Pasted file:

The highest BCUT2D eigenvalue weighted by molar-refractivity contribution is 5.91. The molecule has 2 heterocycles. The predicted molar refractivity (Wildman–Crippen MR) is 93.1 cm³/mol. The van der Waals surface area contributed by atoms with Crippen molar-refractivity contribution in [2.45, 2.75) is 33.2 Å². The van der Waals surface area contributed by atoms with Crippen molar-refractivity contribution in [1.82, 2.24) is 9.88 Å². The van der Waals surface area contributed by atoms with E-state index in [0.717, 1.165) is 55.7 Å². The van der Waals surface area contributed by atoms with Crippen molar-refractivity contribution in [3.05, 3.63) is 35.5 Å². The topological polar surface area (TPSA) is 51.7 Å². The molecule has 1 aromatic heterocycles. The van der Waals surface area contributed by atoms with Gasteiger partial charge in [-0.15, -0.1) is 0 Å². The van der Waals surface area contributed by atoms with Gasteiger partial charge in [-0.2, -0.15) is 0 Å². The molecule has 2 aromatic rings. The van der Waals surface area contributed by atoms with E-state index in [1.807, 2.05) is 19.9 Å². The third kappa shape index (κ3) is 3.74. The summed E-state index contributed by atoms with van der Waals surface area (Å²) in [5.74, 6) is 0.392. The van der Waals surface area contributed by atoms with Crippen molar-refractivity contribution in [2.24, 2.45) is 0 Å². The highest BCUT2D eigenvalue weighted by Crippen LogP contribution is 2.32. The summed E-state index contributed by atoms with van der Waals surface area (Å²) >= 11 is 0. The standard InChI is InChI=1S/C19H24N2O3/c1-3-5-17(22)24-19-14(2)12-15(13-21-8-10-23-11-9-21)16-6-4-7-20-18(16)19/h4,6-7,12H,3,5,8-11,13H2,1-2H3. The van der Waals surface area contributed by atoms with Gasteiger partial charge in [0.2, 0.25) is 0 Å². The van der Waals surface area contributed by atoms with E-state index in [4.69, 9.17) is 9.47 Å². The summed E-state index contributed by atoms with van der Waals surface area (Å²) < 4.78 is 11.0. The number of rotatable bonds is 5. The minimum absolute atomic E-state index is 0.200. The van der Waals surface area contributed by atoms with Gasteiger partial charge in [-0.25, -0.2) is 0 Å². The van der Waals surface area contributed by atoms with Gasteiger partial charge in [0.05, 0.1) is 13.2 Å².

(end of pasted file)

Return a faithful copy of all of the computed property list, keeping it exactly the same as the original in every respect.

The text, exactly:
The highest BCUT2D eigenvalue weighted by molar-refractivity contribution is 5.91. The molecule has 2 heterocycles. The predicted molar refractivity (Wildman–Crippen MR) is 93.1 cm³/mol. The van der Waals surface area contributed by atoms with Crippen molar-refractivity contribution in [2.45, 2.75) is 33.2 Å². The van der Waals surface area contributed by atoms with Crippen molar-refractivity contribution in [1.82, 2.24) is 9.88 Å². The van der Waals surface area contributed by atoms with E-state index in [0.717, 1.165) is 55.7 Å². The van der Waals surface area contributed by atoms with Crippen molar-refractivity contribution in [3.05, 3.63) is 35.5 Å². The topological polar surface area (TPSA) is 51.7 Å². The molecule has 1 aromatic heterocycles. The van der Waals surface area contributed by atoms with Gasteiger partial charge in [-0.15, -0.1) is 0 Å². The van der Waals surface area contributed by atoms with Gasteiger partial charge in [-0.2, -0.15) is 0 Å². The molecule has 2 aromatic rings. The van der Waals surface area contributed by atoms with E-state index in [1.807, 2.05) is 19.9 Å². The third kappa shape index (κ3) is 3.74. The summed E-state index contributed by atoms with van der Waals surface area (Å²) in [5.74, 6) is 0.392. The van der Waals surface area contributed by atoms with Crippen molar-refractivity contribution in [2.24, 2.45) is 0 Å². The highest BCUT2D eigenvalue weighted by Crippen LogP contribution is 2.32. The summed E-state index contributed by atoms with van der Waals surface area (Å²) >= 11 is 0. The standard InChI is InChI=1S/C19H24N2O3/c1-3-5-17(22)24-19-14(2)12-15(13-21-8-10-23-11-9-21)16-6-4-7-20-18(16)19/h4,6-7,12H,3,5,8-11,13H2,1-2H3. The van der Waals surface area contributed by atoms with Gasteiger partial charge in [0.2, 0.25) is 0 Å². The van der Waals surface area contributed by atoms with E-state index in [4.69, 9.17) is 9.47 Å². The summed E-state index contributed by atoms with van der Waals surface area (Å²) < 4.78 is 11.0. The number of rotatable bonds is 5. The minimum absolute atomic E-state index is 0.200. The van der Waals surface area contributed by atoms with Gasteiger partial charge in [-0.25, -0.2) is 0 Å². The van der Waals surface area contributed by atoms with Gasteiger partial charge in [0.05, 0.1) is 13.2 Å².